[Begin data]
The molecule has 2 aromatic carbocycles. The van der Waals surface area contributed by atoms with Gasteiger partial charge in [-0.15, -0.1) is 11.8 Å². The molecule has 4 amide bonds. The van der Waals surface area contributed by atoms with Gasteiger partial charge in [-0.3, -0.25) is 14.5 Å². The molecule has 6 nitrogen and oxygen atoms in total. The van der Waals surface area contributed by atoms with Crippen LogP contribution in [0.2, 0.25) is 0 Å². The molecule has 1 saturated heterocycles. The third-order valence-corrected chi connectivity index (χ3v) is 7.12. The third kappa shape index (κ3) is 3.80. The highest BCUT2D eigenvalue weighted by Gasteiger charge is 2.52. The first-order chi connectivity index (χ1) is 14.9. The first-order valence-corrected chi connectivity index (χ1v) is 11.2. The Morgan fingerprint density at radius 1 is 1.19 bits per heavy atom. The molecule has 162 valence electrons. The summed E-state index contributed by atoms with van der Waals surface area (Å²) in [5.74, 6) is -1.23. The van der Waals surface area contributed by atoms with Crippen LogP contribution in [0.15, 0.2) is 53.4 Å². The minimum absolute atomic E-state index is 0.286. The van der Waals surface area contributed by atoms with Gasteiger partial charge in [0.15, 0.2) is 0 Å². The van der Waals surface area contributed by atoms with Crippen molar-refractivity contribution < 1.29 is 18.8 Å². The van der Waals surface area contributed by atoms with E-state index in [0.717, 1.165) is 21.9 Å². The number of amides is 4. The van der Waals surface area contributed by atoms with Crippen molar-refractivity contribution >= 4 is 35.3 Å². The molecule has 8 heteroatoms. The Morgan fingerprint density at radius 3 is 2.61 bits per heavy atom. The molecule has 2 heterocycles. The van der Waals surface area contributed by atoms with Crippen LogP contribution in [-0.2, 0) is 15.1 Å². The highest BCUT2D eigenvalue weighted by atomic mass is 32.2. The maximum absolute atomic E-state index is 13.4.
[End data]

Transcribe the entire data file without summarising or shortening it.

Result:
The molecule has 2 aromatic carbocycles. The van der Waals surface area contributed by atoms with Gasteiger partial charge in [-0.15, -0.1) is 11.8 Å². The molecule has 4 amide bonds. The van der Waals surface area contributed by atoms with Gasteiger partial charge in [-0.3, -0.25) is 14.5 Å². The molecule has 6 nitrogen and oxygen atoms in total. The van der Waals surface area contributed by atoms with Crippen LogP contribution in [0.2, 0.25) is 0 Å². The molecule has 1 saturated heterocycles. The third-order valence-corrected chi connectivity index (χ3v) is 7.12. The third kappa shape index (κ3) is 3.80. The highest BCUT2D eigenvalue weighted by Gasteiger charge is 2.52. The first-order chi connectivity index (χ1) is 14.9. The first-order valence-corrected chi connectivity index (χ1v) is 11.2. The Morgan fingerprint density at radius 1 is 1.19 bits per heavy atom. The molecule has 162 valence electrons. The summed E-state index contributed by atoms with van der Waals surface area (Å²) in [5.74, 6) is -1.23. The van der Waals surface area contributed by atoms with Crippen LogP contribution in [0.15, 0.2) is 53.4 Å². The minimum absolute atomic E-state index is 0.286. The van der Waals surface area contributed by atoms with Gasteiger partial charge in [0.15, 0.2) is 0 Å². The van der Waals surface area contributed by atoms with Crippen molar-refractivity contribution < 1.29 is 18.8 Å². The van der Waals surface area contributed by atoms with E-state index in [0.717, 1.165) is 21.9 Å². The number of amides is 4. The van der Waals surface area contributed by atoms with Crippen molar-refractivity contribution >= 4 is 35.3 Å². The molecule has 8 heteroatoms. The Morgan fingerprint density at radius 3 is 2.61 bits per heavy atom. The molecule has 2 heterocycles. The van der Waals surface area contributed by atoms with Crippen LogP contribution in [-0.2, 0) is 15.1 Å². The highest BCUT2D eigenvalue weighted by atomic mass is 32.2. The maximum absolute atomic E-state index is 13.4.